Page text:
For decades, federal energy and water efficiency standards have demonstrably saved consumers money, reduced pollution, and increased grid reliability. Recently, however, the political winds have shifted. Immediately upon taking office, the Trump Administration refused to publish in the Federal Register several efficiency standards that the U.S. Department of Energy (DOE) had promulgated in 2016, and has proposed budget cuts to the parts of DOE responsible for administering the appliance and equipment standards program. With the federal advancement of energy efficiency in doubt, leadership on this issue may fall to state and local actors. This white paper examines how the Energy Policy and Conversation Act (“EPCA”), and the DOE regulations promulgated thereunder, prevent states and cities from outlawing the sale or use of inefficient appliances and equipment. It surveys existing state efficiency laws that cover products beyond federal jurisdiction, and discusses several steps states can take to advance appliance and equipment efficiency in the wake of Washington’s inaction.
The Smart Water for Smart Regions initiative offers a blueprint for the responsible and sustainable utilization of water in the Great Lakes states, working with communities to minimize leaks and reduce flooding through cost-effective, coordinated solutions including.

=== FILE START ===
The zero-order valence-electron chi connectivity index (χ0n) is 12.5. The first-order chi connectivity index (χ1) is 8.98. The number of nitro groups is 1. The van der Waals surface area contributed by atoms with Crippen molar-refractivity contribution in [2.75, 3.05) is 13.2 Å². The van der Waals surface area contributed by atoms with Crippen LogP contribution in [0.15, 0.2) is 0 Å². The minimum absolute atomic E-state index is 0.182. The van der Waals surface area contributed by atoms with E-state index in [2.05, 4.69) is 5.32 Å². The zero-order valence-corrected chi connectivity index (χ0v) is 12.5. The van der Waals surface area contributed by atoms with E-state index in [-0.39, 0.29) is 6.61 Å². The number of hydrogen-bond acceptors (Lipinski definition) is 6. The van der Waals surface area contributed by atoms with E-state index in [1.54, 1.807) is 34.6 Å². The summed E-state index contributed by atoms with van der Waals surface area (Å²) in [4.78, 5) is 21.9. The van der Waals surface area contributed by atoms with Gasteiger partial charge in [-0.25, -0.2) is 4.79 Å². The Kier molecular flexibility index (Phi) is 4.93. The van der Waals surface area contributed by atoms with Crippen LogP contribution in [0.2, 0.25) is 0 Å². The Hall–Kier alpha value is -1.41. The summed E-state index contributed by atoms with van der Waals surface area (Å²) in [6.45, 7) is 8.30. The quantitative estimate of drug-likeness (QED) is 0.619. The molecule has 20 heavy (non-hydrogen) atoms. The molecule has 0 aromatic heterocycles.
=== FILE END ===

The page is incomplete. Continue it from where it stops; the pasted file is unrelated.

Given the current pushback on responsible climate policy at the federal level, innovative state and local action will be critical if we are to achieve a just transition to a sustainable economy. The Institute for Policy Studies is surveying the array of state and local measures that can accelerate the just transition from an extractive, fossil fueled economy to a clean, regenerative economy. In this study, the Institute for Policy Studies focuses on one set of policies: energy efficiency in residential, commercial, and public buildings. This report examines state and local policies that reduce energy demand by making homes and commercial and government buildings and common household, commercial, and industrial appliances more energy efficient, and requiring electric and gas utilities to provide energy efficiency as a service to their customers, thereby reducing energy usage and greenhouse gas emissions.
The power sector is responsible for a third of U.S. greenhouse gas emissions, making it the country’s single largest contributor to climate pollution. In 2015, the Environmental Protection Agency released a Clean Power Plan aimed at curbing these emissions, with specific state-by-state goals. Many utilities firms quickly opposed the Obama administration initiative to cut power plant emissions on the grounds that it would require costly investments in clean energy generation. A cheaper, faster route to achieving the Clean Power Plan goals would be to reduce electricity demand through improved energy efficiency. This report calculates how much additional revenue would be available for investment in energy efficiency if utilities paid their fair share of taxes.